Respondent has filed a Response which states: “Having had no prior contact from Complainant where Respondent would have agreed to transfer the domain, Respondent herein agrees to the relief requested by the Complainant and will, upon order of the Panel, do so. This is not an admission to the three elements of 4(a) of the policy, but rather an offer of ‘unilateral consent to transfer' as prior panels have deemed it.” Respondent has, also made the following request: “If the Panel decides that analysis is required, Respondent respectfully requests that Respondent be given the opportunity to prepare a more formal response.” The Respondent “requests that the Panel order the immediate transfer of the disputed domain name”
Under paragraph 4(a) of the Policy, Complainant has the burden of proving all of the following: (i) the disputed domain name is identical or confusingly similar to a trademark or service mark in which Complainant has rights; (ii) Respondent has no rights or legitimate interests in respect of the disputed domain name; and (iii) the disputed domain name has been registered and is being used in bad faith.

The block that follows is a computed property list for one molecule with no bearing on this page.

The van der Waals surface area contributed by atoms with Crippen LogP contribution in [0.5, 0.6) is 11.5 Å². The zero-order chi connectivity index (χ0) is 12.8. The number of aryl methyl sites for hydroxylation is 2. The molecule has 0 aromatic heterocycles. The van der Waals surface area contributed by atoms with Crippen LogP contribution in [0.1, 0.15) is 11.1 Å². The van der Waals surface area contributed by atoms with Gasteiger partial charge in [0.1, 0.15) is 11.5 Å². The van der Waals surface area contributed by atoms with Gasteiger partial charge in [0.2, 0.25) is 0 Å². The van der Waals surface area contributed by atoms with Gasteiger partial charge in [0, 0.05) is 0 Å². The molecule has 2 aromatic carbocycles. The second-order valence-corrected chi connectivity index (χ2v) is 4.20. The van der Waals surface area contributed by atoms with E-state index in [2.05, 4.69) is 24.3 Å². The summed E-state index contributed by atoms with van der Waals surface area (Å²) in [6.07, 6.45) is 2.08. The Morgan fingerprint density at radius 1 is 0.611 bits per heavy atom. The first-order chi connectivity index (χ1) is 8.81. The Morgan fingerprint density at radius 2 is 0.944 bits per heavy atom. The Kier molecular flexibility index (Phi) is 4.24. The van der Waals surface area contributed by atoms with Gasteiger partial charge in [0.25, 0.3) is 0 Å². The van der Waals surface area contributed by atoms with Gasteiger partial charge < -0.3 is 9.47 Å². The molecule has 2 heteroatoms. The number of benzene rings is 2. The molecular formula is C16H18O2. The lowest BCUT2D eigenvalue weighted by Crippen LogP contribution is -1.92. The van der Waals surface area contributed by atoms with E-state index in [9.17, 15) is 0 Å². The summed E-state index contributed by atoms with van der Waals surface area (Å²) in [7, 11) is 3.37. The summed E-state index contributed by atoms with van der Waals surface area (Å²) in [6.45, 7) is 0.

A respondent may demonstrate that it has rights or legitimate interests in respect of the domain name by proving those circumstances identified in paragraph 4(c) of the Policy.
Evidence of bad faith registration and use of a domain name may be proven by, among other things, the circumstances identified in paragraph 4(b) of the Policy.
Respondent asserts that where a complainant has sought transfer of a disputed domain name, and Respondent consents to transfer, then pursuant to paragraph 10 of the Rules the Panel can proceed immediately to make an order for transfer “without consideration of the paragraph 4(a) elements.” Respondent cites The Cartoon Network LP, LLLP v. Mike Morgan, WIPO Case No. D2005-1132; Williams-Sonoma, Inc. v. EZ-Port, WIPO Case No. D2000-0207; and Citigroup Inc. v. Texas International Property Associates- NANA, NAF Claim No. FA1210904.